Grower-shippers and marketers of Colorado fruits and vegetables report strong demand thus far this summer and hope the trend continues.
Richard Kinser, manager of organic grower-shipper Rogers Mesa Fruit Co. Inc., Hotchkiss, Colo., reported outstanding demand for Colorado cherries in the first half of summer.
“Shipments have been very brisk,” and it’s been a similar story for apricots, he said.
The strong demand this summer has provided an interesting variation on the law of supply and demand. Volumes have been up, Kinser said, but it’s had the effect of stoking demand, not suppressing it.
“It’s been several years since we’ve had a crop of this size,” he said. “People are just hungry for them.”
Rogers Mesa’s main market is Denver, but the company also ships its peaches, pears, apples and other fruit “as far east as we can,” Kinser said. “It could be quite a ways.”
That’s particularly true this year, given the devastating freeze damage to apples and other tree fruit in Michigan, Kinser said.
“We know Michigan got hurt, and we’re sure people will be looking for something to chew on.”
Helping demand this summer for Western Slope intermediate-day sweet yellow onions likely will be a shrinking size profile on New Mexico sweets, said Don Ed Holmes, president of Weslaco, Texas-based The Onion House. In mid-July New Mexico jumbos were fetching up to $3 more per box than smaller sizes because there weren’t enough of them to go around.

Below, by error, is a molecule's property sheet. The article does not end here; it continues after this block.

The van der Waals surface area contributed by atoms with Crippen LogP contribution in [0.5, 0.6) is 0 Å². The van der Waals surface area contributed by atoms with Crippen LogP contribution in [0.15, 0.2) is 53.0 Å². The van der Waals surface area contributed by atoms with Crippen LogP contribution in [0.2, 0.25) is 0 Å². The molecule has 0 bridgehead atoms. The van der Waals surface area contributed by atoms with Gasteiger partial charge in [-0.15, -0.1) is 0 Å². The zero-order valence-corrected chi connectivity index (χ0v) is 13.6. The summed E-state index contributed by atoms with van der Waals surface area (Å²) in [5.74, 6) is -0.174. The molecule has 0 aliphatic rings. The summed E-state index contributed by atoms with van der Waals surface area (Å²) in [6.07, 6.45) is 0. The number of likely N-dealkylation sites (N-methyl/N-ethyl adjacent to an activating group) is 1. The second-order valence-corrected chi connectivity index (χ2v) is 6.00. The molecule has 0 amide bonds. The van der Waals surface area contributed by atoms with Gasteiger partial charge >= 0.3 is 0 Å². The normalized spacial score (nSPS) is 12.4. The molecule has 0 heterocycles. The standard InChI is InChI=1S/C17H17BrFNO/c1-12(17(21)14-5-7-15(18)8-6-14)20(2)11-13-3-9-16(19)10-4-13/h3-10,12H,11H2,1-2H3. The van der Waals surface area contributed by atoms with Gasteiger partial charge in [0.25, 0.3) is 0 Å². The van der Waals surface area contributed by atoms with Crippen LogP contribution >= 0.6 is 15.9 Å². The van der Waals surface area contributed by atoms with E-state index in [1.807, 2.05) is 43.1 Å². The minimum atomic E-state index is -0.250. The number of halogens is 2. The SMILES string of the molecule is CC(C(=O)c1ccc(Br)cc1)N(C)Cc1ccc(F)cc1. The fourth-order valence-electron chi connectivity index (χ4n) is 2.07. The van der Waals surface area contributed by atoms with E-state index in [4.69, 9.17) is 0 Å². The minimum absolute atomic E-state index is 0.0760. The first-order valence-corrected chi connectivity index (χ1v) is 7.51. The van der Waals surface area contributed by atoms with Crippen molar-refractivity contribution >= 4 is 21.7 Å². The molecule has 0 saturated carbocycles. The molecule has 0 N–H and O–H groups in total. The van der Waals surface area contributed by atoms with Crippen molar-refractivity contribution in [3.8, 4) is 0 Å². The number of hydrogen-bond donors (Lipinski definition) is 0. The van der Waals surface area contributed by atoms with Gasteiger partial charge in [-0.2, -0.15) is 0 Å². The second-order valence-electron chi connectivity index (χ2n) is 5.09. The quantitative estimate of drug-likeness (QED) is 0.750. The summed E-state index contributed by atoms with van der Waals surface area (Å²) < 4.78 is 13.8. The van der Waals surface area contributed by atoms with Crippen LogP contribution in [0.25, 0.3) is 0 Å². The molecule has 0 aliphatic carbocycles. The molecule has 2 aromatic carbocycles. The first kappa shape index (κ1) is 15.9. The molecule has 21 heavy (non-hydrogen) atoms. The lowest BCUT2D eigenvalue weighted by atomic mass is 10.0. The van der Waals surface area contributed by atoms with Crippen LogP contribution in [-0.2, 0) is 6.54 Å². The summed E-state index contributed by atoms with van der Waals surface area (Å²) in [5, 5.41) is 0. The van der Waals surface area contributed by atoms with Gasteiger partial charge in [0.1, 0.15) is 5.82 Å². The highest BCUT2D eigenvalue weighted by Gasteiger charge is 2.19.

Colorado should be able to capitalize on that, he said.
At the front end of the intermediate deal, The Onion House expects to ship product to the Midwest due to lingering competition from New Mexico, Holmes said.
Once New Mexico winds down, around the end of August, Colorado’s main competition will shift northwest, to Idaho, Washington and Oregon. At that point, The Onion House will ship predominantly to Texas, Florida and other southern states.
Tommy Rusler, manager of Pueblo, Colo.-based Rusler Produce Inc., was hoping that the success of Colorado’s southern neighbor would spread northward later this summer.
“Hopefully markets will stay close to what New Mexico is getting,” he said. “The daily market reports from there look good. I hope that trend continues.”